Its made of cardboard and literally held together by rubber bands but Nintendos attempt at virtual reality is more impressive than youd think.
If theres one thing weve learnt from the last few years of playing VR games its that rising up out of virtual water, and looking out across the surface of an imaginary ocean, is one of the most jaw-dropping visual experiences in modern gaming. Flying, even if its not in a game of any great complexity, becomes a literal dream come true in VR and staring down from a great height at the virtual world below is enough to induce real vertigo, if only for a moment.
Despite what you might imagine, when you hear that Nintendos VR goggles are made out of cardboard, this latest Nintendo Labo kit is able to replicate all those sensations and more, in what sounds like it should be a laughing stock but is actually a thoroughly enjoyable and surprisingly engrossing mix of VR, handicraft, and edutainment.
If youre not familiar with Labo you can find our reviews of the first two kits here and the third, which allows you to create a variety of custom controllers for the Switch, here. The basic idea though is that you build Toy-Cons out of cardboard, folding them together like origami, and inserting Joy-Cons into them in order to give them functionality, from a fully working piano to a surprisingly precise joystick.
Being made of cardboard may make them sound like some sort of cheap novelty but theyre actually extremely robust and the ingenuity in how theyre built, and how they function with the software, is hugely impressive. Theyre primarily aimed at kids but in the best possible way, as not only are they encouraged to customise them with paint and stickers but also to learn how they work – learning real science and programming lessons along the way.
There are several different ways to buy Labo VR, depending on the initial outlay youre happy with, with the £34.99 Starter Set including the goggles and the Blaster Toy-Con, which looks something like a tank cannon. There are five main Toy-Cons, plus a few smaller ones, and to get them all costs £69.99. Or you can just get the Starter Set and then buy one of two expansions later for £16.99 each.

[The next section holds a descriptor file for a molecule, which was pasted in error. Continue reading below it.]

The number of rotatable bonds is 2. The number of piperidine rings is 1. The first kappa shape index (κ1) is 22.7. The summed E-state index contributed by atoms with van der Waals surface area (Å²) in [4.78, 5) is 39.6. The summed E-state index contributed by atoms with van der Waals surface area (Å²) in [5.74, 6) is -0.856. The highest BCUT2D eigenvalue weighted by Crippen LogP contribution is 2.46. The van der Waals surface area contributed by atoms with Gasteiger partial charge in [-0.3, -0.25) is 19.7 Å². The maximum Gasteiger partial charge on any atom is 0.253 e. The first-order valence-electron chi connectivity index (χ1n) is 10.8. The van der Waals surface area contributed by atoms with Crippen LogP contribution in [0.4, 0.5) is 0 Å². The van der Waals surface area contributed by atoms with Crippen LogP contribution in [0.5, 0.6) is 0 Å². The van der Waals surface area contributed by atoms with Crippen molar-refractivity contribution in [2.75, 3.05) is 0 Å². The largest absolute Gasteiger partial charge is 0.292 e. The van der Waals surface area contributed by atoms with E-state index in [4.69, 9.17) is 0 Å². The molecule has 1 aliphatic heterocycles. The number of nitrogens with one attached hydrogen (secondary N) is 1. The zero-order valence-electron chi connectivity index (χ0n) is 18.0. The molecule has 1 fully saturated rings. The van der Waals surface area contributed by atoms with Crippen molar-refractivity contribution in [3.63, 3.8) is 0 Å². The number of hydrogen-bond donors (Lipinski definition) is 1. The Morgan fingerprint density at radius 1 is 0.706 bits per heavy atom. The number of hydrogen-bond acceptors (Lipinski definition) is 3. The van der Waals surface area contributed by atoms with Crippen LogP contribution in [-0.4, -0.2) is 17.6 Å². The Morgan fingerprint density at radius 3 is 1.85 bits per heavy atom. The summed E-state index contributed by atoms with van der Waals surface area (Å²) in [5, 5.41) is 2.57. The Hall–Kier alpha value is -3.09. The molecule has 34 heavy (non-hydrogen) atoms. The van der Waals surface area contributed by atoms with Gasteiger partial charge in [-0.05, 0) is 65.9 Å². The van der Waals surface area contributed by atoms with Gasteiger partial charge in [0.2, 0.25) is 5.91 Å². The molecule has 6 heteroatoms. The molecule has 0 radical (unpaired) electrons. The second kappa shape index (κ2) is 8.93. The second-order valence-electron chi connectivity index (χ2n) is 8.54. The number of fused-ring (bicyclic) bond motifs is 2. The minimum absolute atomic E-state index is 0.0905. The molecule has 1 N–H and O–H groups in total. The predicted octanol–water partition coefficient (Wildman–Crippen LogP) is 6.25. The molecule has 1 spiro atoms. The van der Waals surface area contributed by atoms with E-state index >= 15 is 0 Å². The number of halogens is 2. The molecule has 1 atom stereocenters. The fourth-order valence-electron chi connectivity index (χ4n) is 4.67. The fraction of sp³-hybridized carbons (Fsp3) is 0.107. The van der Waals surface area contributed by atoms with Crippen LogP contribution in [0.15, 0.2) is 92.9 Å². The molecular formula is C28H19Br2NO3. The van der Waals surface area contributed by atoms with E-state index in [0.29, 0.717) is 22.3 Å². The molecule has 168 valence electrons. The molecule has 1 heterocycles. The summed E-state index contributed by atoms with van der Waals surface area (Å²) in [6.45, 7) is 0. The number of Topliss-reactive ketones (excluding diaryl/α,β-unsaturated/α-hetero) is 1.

As with all our Labo reviews we wont be offering a score here, but we will look at each of the main Toy-Cons, and their related software, in turn. Its also worth noting that Nintendo will, later this month, be adding VR support to Super Mario Odyssey, with brand new VR mini-games, and Zelda: Breath Of The Wild – with the ability to play the whole game in VR. Neither has yet been demonstrated publicly though, so its unclear exactly how theyre going to work.
Cardboard VR headsets are not, of course, a new concept and on a basic level Labo VR has plenty in common with Google Cardboard and the rest. The construction is more complex and sturdy with Nintendo Labo though and itll take you somewhere close to an hour to put them together. As with all Toy-Cons theres no glue involved but there are a couple of plastic eyelets and the lenses themselves. These come in a sort of plastic tub that forms the centre of the goggles, with the Switch console screen sliding in in front of them.
Importantly, theres no head strap tying the goggles to your head – not least because that allows for a PEGI age rating of 7, instead of the 12 Nintendo would otherwise be stuck with – although theres nothing stopping you from adding one yourself. But Labo VR is designed with the idea that youll never be using it for extended periods of time and all the games limit your play time to a maximum of 10 minutes (so its going to be interesting to see how Nintendo handle Breath Of The Wild).
Although each of the Toy-Cons comes with at least one related game the VR Goggles themselves can be used on their own with the VR Plaza of 64 mini-games. These are your first experience of VR with the Switch and although theyre usually nothing more than largely empty rooms with a few interactive objects the VR effect is immediately impressive. It shouldnt be, given the Switchs low resolution and the fact that the lenses have to magnify the image, but head-tracking works perfectly using the Switch console alone.
It really does feel like a slightly lower resolution version of the PlayStation VR, which considering that has a price tag of £260 and the Labo VR goggles are £35 on their own is quite an achievement. Things can get very blurry with more graphically complex games, notably the Ocean Camera game, but never enough that you cant make out whats going on or still be impressed by the sense of immersion.
Before you dismiss the VR Plaza games though its worth bearing in mind that while theyre very simple tech demos their real purpose is to encourage the use of the Toy-Con Garage. This is an option within all Nintendo Labo kits, that lets you change the way the Toy-Cons work using a visual programming tool of surprising complexity. The first Garage works with the Switch in 2D, in the usual manner, to do things like creating a virtual guitar or a target game with a cardboard cut-out tied to a Joy-Con (because you can control the rumble you can cause it to fall down when you aim the other Joy-Cons IR sensor at it).